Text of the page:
With the addition of another camera designed to track your head position and adjust the display accordingly, 3D is now a much more comfortable and viable option. Moving your head erratically will still confuse the New 3DS somewhat; but for normal play, the device does an admirable job of tracking your head position. 3D is of course optional, meaning that you can turn it off should you so wish, but I’ve certainly found myself using 3D more often.
Despite running the same games, there is a distinct upgrade to the horsepower of this handheld device. Games load faster, items download quicker on the eShop, and saving data takes a mere few seconds.
Currently, the only way to test this is by comparing the two models directly side by side, since no exclusive games for the New 3DS models have been released yet. Xenoblade Chronicles 3D, however, will be the first game requiring the newer systems. Only then can the processing power be fully tested.
Even though the 3DS XL was bulkier, its smooth edges made it a much more comfortable device compared to the 3DS. The XL was the basis for a lot of the design features in the New 3DS library, with the standard model getting a small increase in screen size as a result. But really it’s all about how comfortable it is to hold and surprisingly the New 3DS XL isn’t heavy compared to the standard 3DS.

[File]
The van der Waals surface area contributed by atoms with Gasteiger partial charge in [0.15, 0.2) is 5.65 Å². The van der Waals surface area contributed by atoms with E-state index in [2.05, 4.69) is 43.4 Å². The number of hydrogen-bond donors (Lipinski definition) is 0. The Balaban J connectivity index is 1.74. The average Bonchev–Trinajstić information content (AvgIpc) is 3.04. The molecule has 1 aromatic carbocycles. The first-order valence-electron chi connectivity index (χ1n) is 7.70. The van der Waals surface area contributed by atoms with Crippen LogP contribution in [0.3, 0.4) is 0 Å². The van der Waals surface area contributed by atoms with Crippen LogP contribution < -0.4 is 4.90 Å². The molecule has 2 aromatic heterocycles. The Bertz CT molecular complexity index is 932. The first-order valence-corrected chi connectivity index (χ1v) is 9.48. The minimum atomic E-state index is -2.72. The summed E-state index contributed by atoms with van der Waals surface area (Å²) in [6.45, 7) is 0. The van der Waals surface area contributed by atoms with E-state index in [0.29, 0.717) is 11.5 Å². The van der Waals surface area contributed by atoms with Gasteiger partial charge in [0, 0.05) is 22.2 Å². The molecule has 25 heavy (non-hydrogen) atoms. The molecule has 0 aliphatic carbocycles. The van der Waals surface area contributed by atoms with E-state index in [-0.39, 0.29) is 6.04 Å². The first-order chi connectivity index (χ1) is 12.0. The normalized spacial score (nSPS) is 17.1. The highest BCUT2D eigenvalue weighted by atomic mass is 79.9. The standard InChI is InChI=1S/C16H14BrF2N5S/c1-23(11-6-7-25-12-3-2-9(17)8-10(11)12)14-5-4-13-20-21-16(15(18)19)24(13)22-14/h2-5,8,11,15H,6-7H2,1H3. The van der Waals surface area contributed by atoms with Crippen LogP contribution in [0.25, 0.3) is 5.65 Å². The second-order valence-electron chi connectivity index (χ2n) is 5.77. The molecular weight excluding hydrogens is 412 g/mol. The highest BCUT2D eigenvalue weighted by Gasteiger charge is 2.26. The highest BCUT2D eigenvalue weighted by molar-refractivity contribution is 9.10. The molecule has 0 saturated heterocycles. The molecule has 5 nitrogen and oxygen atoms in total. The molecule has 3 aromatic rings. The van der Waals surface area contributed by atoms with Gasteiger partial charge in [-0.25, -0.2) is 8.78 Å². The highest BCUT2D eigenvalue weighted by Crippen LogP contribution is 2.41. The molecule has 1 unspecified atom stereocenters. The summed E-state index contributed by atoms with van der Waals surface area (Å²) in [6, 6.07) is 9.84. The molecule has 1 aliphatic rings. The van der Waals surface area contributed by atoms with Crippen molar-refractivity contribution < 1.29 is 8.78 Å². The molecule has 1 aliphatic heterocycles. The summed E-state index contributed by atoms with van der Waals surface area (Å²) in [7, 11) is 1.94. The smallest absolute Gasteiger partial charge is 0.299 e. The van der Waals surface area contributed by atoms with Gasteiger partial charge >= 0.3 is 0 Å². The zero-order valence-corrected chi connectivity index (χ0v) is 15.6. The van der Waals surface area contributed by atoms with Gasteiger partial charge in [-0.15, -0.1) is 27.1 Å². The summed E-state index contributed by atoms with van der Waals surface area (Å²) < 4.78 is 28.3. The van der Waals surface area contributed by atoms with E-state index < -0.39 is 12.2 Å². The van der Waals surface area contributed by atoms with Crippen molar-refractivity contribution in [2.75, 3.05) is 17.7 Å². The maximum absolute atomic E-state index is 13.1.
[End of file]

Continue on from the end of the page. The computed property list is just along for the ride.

A lot of space is taken up by the screens, a fact that a lot of people will appreciate. The Circle pad and D-pad are positioned just as they were on the 3DS, while the face buttons have Super Nintendo colours (resembling that consoles’ Japanese/PAL buttons). Start and Select buttons are now small round buttons to the side, while the home button now sits on its own. Both 3D and Volume controls have a click to signify they’re not in use, while the system uses the same 3D camera and face camera setup found in previous 3DS models. By far this is the most ergonomic design that Nintendo have come up with for the 3DS family, but it’s not perfect.
While it is functional, we could have had the start and select buttons in their respective places, the face buttons shunted down a tiny bit in order to fit a proper second Circle pad, rather than the C-Stick which resembles nubs in the centre of old laptop keyboards. Thankfully the “C-Nub” does work rather well and isn’t badly positioned by any means.